Source: Emergency Medicine Journal - June 22, 2023 Category: Emergency Medicine Authors: Shi, Q., Mao, Z. Tags: PostScript Source Type: research
Top research priorities in prehospital critical care
We thank Mark Hodkinson1 for his encouraging comments regarding our recently published modified Delphi study and we agree that the output will help to expand the evidence base underlying prehospital critical care delivery.2 We would like to respond to the points raised within the letter. The author rightly notes that a considerably lower proportion of paramedics participated than doctors. We stipulated a minimum of 6 months in a prehospital critical care role for clinicians to be eligible to participate but other than this, participation was open to all for rounds 1 and 2. The study was advertised through social media, cir...
Source: Emergency Medicine Journal - June 22, 2023 Category: Emergency Medicine Authors: Ramage, L., McLachlan, S. Tags: PostScript Source Type: research
Top research priorities in prehospital critical care
It is pleasing to see that the long-awaited update to the top research priorities for prehospital critical care has been published,1 and the authors should be commended on their study and its valuable contribution to the literature and developing prehospital critical care. The Delphi process,1 as described by the authors, was not without its limitations. It is unfortunate that there were not more paramedics involved in the later stages of the study: 24% of subject matter experts were paramedics, compared with 76% doctors.1 The paramedic profession, particularly growth within prehospital critical care and research, has a we...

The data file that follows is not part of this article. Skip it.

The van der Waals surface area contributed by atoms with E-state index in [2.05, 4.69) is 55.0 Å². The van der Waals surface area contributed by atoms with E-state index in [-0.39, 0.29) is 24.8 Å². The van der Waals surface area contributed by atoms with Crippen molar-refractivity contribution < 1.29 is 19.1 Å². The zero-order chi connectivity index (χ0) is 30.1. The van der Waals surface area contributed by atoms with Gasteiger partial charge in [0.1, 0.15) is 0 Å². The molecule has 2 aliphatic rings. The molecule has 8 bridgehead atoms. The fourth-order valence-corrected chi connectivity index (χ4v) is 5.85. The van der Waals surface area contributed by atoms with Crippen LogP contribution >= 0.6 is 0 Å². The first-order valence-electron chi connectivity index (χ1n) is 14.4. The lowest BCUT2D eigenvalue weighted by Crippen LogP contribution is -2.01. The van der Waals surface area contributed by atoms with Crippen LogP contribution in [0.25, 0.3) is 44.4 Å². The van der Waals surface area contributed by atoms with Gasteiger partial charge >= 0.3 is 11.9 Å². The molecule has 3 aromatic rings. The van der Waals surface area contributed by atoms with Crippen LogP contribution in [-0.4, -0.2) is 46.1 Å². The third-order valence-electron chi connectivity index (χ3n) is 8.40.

Source: Emergency Medicine Journal - June 22, 2023 Category: Emergency Medicine Authors: Hodkinson, M. E., Thames Valley Air Ambulance Tags: PostScript Source Type: research
Abstracts from international emergency medicine journals
Editor’s note: EMJ has partnered with the journals of multiple international emergency medicine societies to share from each a highlighted research study, as selected by their editors. This edition will feature an abstract from each publication. (Source: Emergency Medicine Journal)
Source: Emergency Medicine Journal - June 22, 2023 Category: Emergency Medicine Authors: Production, E. Tags: Global emergency highlights Source Type: research